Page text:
A simple example of how a CXF client can obtain a security token from the STS is shown in the "basic" STS system test "IssueUnitTest". This test starts an instance of the new CXF STS and obtains a number of different security tokens, all done completely programmatically, i.e. with no spring configuration. The STS instance that is used for the test-cases is configured with a number of different endpoints that use different security bindings (defined in the wsdl of the STS). For the purposes of this test, the Transport binding is used:

      <wsp:Policy wsu:Id="Transport_policy">
                              <sp:HttpsToken RequireClientCertificate="false"/>
                              <sp:Basic128 />
                              <sp:Lax />
                        <sp:IncludeTimestamp />
                              <sp:WssUsernameToken10 />

      In other words, this security policy requires that a one-way TLS connection must be used to communicate with the STS, and that authentication is performed via a Username Token in the SOAP header.

      The object that communicates with an STS in CXF is the STSClient. Typically, the user constructs an STSClient instance (normally via Spring), sets it with certain properties such as the WSDL location of the STS, what service/port to use, various crypto properties, etc, and then stores this object on the message context using the SecurityConstants tag "ws-security.sts.client". This object is then controlled by the IssuedTokenInterceptorProvider in the ws-security runtime in CXF. This interceptor provider is triggered by the "IssuedToken" policy assertion, which is typically in the WSDL of the service provider. This policy assertion informs the client that it must obtain a particular security token from an STS and include it in the service request. The IssuedTokenInterceptorProvider takes care of using the STSClient to get a Security Token from the STS, and handles how long the security token should be cached, etc.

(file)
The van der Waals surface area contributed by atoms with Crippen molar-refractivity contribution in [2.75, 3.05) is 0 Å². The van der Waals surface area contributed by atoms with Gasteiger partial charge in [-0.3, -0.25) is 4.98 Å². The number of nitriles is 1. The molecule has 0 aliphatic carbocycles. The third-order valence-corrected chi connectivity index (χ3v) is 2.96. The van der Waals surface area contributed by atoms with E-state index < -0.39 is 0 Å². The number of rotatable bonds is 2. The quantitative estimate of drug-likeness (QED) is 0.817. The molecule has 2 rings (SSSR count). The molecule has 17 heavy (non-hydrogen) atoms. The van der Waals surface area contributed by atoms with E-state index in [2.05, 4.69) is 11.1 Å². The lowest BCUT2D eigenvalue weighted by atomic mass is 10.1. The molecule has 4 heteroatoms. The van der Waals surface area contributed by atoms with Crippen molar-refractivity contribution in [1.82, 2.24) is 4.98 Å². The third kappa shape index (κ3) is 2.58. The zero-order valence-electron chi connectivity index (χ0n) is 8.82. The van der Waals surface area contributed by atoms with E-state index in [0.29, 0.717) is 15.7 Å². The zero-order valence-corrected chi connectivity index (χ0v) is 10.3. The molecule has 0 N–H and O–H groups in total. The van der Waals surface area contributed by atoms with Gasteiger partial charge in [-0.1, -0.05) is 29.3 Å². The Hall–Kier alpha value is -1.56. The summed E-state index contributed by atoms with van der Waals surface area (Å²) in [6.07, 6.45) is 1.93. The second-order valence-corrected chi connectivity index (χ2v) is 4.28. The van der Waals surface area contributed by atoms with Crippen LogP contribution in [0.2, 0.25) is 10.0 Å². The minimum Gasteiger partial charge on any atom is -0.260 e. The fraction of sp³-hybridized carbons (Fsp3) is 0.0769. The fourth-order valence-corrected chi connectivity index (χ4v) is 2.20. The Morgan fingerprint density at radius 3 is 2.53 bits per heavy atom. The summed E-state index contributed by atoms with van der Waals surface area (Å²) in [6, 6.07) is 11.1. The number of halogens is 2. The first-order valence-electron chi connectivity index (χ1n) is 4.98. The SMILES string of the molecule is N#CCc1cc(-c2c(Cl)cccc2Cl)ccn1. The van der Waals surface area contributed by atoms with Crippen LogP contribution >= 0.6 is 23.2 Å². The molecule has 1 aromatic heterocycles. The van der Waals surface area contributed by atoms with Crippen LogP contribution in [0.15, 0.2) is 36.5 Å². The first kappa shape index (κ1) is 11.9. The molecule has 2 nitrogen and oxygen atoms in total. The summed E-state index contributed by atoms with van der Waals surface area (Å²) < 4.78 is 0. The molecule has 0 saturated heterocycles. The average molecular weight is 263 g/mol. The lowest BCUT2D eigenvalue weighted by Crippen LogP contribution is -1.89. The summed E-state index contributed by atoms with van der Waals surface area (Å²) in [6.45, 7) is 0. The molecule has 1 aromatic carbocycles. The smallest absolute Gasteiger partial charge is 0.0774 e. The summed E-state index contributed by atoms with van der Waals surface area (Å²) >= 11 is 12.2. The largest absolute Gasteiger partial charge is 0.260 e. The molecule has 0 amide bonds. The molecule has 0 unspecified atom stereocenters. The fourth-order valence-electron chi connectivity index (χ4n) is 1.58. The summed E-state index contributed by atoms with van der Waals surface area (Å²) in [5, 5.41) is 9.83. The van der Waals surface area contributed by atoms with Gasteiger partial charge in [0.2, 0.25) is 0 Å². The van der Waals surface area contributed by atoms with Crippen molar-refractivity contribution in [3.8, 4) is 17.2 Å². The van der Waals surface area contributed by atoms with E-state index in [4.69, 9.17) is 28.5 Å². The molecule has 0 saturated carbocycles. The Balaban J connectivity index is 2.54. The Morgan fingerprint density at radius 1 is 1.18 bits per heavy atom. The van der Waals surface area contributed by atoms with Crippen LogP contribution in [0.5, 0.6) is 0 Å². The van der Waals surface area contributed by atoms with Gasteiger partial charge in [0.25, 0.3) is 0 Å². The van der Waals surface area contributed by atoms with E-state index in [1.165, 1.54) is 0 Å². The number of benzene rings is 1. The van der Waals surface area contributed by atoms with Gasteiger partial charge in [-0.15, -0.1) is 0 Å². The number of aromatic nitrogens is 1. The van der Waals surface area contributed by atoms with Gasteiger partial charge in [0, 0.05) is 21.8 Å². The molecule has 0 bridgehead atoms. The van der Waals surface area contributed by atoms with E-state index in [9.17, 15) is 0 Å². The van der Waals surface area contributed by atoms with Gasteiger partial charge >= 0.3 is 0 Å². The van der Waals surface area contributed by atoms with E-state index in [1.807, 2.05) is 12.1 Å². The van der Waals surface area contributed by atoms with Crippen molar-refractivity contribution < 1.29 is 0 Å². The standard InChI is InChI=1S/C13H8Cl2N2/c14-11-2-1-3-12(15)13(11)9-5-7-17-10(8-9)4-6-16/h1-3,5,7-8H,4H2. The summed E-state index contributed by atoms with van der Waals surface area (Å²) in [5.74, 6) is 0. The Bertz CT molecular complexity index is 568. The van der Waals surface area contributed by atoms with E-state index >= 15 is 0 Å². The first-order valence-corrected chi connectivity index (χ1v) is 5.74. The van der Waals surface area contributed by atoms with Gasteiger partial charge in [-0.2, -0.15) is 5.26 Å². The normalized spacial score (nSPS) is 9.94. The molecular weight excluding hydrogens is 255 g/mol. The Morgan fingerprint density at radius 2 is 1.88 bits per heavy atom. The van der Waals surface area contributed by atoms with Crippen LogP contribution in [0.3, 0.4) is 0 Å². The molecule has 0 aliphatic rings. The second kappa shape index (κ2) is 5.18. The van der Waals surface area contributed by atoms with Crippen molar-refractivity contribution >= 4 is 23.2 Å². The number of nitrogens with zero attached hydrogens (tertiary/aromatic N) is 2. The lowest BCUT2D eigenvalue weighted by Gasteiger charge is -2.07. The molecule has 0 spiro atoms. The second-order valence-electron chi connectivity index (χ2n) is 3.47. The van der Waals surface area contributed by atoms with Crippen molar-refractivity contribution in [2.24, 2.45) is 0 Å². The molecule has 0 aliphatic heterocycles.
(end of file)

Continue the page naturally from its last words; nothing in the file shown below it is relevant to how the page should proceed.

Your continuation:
An example of a simple IssuedToken policy that might appear in the WSDL of a service provider is as follows:

      <sp:IssuedToken sp:IncludeToken=".../AlwaysToRecipient">

      This policy states that the client should include a SAML 2.0 Assertion of subject confirmation method "Bearer" in the request. The client must know how to communicate with an STS to obtain such a token. This is done by providing the STSClient object with the appropriate information.

      We will come back to the IssuedTokenInterceptorProvider at a later date. The IssueUnitTest referred to above uses the STSClient programmatically to obtain a security token. Let's look at the "requestSecurityToken" method called by the tests. An STSClient is instantiated via the CXF bus, and the WSDL location of the STS, plus service and port names are configured:

      STSClient stsClient = new STSClient(bus);

      A map is then populated with various properties and set on the STSClient. It is keyed with a different number of SecurityConstants tags. A username is supplied for use as the "user" in the UsernameToken. A CallbackHandler class is supplied to get the password to use in the UsernameToken. Compliance of the Basic Security Profile 1.1 is turned off, this is to prevent CXF throwing an exception when receiving a non-spec compliant response from a non-CXF STS:

      Map<String, Object> properties = new HashMap<String, Object>();
      properties.put(SecurityConstants.USERNAME, "alice");
      properties.put(SecurityConstants.IS_BSP_COMPLIANT, "false");